Startups need to buy from each other to help them develop the skills they need to be successful.
We have a lot of technology companies in Australia, but we don’t have a real Australian technology ecosystem. Whilst it’s great to see government funding and incentives for the technology sector, they aren’t all it takes to build a successful ecosystem.
Look at successful ecosystems like Silicon Valley or Israel. They’re not successful because of regulation or funding. It’s how their startups interact with each other that drives those communities forward.
Startups purchasing from startups increases the overall wealth of the community
A key differentiator between the Silicon Valleys of the world and the Australian startup scene is the willingness of early stage businesses to buy from each other. It’s just economics, if you’ve got a community that buys from each other, then the money moves around and the total wealth of that community increases.
Typically VCs also play a role in encouraging startups to purchase from each other. If a VC has invested in 100 portfolio companies and they all buy from each other, that money moves around like it’s in a washing machine.
One thing that limits this effect in Australia is that later stage VC funding often comes from offshore – so they’re told to purchase products from their VC’s portfolio in the US. We’ve experienced this firsthand recently, when an Australian startup pulled out of a deal because their VC told them to purchase a BI product from their portfolio.
Startups accelerate each other’s ability to learn
When startups purchase from each other we create a proving ground. This gives them the ability to learn from each other, identify what works and what doesn’t, and receive feedback about our products.
This is incredibly valuable as it allows startups to refine their product before it’s unleashed on larger clients. If we purchase from each other, we can accelerate our ability to learn, grow and build great technology together.
We’ve used this approach with some startups and it’s been really effective. Yellowfin uses a product called Teamphoria internally. It’s a US-based startup that focuses on performance management and team engagement (yes – we did look locally first).
We liked their tool but felt it could be improved, so we gave them detailed feedback about their product and essentially wrote a spec for them. We showed them how we wanted it to work, explained what to include and how the tool would interact. Because we were able to provide our feedback from the perspective of a software developer we helped them short-circuit their learning process. We knew what their challenges were and helped identify how to overcome them.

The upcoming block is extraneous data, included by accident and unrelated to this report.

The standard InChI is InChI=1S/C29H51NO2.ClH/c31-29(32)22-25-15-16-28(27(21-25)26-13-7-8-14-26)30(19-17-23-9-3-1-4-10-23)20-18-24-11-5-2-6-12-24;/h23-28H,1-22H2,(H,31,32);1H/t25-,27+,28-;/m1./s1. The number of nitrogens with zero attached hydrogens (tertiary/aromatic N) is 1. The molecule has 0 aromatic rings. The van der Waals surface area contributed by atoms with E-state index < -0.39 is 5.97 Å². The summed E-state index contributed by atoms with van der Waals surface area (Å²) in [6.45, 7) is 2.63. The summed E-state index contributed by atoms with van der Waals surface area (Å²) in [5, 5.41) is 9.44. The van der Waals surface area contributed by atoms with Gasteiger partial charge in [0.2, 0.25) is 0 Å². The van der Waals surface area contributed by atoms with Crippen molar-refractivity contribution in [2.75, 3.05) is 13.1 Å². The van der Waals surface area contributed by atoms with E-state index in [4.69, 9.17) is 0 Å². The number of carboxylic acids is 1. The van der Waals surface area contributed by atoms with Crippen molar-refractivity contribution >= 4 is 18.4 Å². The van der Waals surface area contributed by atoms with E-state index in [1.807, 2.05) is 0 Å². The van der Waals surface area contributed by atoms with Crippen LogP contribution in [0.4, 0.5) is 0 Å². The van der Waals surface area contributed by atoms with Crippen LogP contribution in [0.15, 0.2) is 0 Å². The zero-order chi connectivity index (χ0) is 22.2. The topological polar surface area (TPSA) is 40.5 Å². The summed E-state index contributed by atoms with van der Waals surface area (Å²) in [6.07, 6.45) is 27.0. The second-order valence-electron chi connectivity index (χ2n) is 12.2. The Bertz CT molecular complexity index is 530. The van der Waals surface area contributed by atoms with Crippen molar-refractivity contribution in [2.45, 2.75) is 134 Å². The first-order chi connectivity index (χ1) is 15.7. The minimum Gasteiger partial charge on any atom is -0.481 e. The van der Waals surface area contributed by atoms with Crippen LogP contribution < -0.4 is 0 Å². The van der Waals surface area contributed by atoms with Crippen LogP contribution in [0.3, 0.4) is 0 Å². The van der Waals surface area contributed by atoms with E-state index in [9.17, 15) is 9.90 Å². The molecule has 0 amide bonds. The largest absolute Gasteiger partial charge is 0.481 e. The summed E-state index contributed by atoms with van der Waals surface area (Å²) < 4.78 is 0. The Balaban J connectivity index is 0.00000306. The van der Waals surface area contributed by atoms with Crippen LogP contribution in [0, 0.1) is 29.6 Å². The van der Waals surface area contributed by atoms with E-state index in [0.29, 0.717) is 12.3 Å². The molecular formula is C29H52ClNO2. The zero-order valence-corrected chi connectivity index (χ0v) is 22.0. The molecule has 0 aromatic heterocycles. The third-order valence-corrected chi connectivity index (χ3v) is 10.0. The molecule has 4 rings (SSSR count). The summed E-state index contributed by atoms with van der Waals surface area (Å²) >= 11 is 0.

While government funding and incentives are great, they aren’t a substitute for actually selling to someone. When you’re selling to another startup you can refine your sales pitch and improve how you actually sell. Selling helps your business understand what’s really important to your end customer, what value you offer and what you need to deliver to succeed.
All startup CEOs need to take responsibility
At Yellowfin, we’ve designed a version of our product specifically for startups. It’s a small step in the right direction. Our startup package makes it easy for early stage businesses to use our product at very low or even no cost. They can get their business moving and we will help them build it.
There is a long-term payoff to this strategy. If a business starts using Yellowfin today, then we’re more likely to be a part of their long-term roadmap and success. It’s a two-way process, we support them and they support us.
While government grants are good, they’re not enough to grow a viable ecosystem. Startups buying from startups is the best way to build a real tech ecosystem in Australia. It’s time for startup CEOs to take responsibility and start supporting each other.
I’ve made a commitment at Yellowfin to actively support Australian startups that deliver for our business needs. It’s the only way we can grow a sustainable and profitable industry together.